Hey Rob. I do understand what you're saying. All I'm telling you is what you call spools in the U.K. we call reels here, regardless whether in reality it's a measurement term or not. You can state the definition a million times but it's not going to change anything. They've been called reels here since day one and will continue to be. It's not worth arguing about.

I'm curious...what do you guys call an audio reel-to-reel(our term) tape deck over there?

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John Hermes

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Douglas Meltzer
Moderator

Posts: 4554
From: New York, NY, USA
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 - posted June 10, 2017 11:11 PM      Profile for Douglas Meltzer   Email Douglas Meltzer   Send New Private Message       Edit/Delete Post 
Rob,

It wasn't until I discovered this Forum that I heard the term spool applied to what I had known only as a reel. So both Elmo and Bolex are not referring to the product inside the box?

And yes, they did sell for $5.52 and $4.53.

 -

 -

Doug

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I think there's room for just one more film.....

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Alan Rik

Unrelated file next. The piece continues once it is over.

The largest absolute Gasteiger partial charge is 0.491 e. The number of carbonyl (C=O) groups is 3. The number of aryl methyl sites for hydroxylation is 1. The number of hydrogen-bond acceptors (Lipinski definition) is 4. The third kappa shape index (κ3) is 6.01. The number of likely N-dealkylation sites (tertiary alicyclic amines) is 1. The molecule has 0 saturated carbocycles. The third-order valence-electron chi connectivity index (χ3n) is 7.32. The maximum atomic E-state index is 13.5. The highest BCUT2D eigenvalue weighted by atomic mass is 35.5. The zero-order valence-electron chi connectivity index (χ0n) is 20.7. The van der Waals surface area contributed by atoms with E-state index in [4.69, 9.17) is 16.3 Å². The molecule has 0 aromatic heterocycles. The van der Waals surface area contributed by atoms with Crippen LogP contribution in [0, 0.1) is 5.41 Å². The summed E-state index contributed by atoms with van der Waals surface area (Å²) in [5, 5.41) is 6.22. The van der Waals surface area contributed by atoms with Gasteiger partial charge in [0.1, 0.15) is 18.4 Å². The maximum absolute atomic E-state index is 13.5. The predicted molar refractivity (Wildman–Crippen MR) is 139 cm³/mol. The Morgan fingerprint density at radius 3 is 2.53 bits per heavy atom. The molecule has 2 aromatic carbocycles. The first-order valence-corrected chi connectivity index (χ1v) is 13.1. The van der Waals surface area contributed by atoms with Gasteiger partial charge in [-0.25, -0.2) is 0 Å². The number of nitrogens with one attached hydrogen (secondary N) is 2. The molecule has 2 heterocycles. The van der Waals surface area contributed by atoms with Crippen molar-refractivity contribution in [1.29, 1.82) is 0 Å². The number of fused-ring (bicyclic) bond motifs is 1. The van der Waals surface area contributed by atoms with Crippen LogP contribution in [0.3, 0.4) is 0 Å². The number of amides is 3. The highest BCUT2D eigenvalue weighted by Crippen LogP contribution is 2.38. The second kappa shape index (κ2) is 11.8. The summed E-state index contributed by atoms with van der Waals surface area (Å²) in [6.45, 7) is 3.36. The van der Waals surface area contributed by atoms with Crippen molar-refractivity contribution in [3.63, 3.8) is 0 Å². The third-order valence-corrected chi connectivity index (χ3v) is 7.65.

Film God

Posts: 2211
From: New York City, NY, USA
Registered: Jun 2003


 - posted June 10, 2017 11:16 PM      Profile for Alan Rik   Email Alan Rik   Send New Private Message       Edit/Delete Post 
I only have used the term "Spools" for yarn or thread. Sometimes If I'm not feeling well I say i have loose "spools". Wait is that the same thing? [Big Grin]

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Oliver F. R. Feld
Master Film Handler

Posts: 447
From: Berlin, Germany
Registered: Jan 2010


 - posted June 11, 2017 12:10 AM      Profile for Oliver F. R. Feld     Send New Private Message       Edit/Delete Post 
The german word for "reel" is "Spule"...! Also called "Filmspule"...!
And although I always assumed that the english word would be "reel" it is interesting to read about "spool" here...!

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Alan Rik
Film God

Posts: 2211
From: New York City, NY, USA
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 - posted June 11, 2017 12:15 AM      Profile for Alan Rik   Email Alan Rik   Send New Private Message       Edit/Delete Post 
Doug, that is a truly low price for that 800ft Elmo reel! I'll take 2 please.

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Winbert Hutahaean
Film God

Posts: 5468
From: Nouméa, New Caledonia
Registered: Jun 2003


 - posted June 11, 2017 01:11 AM      Profile for Winbert Hutahaean     Send New Private Message       Edit/Delete Post 
"Spool vs Reel" imho is just like "subway vs underground train".

Yes of course you cannot ride subway, because it was only meant (originally) to say a way under the ground. So what people ride is a train.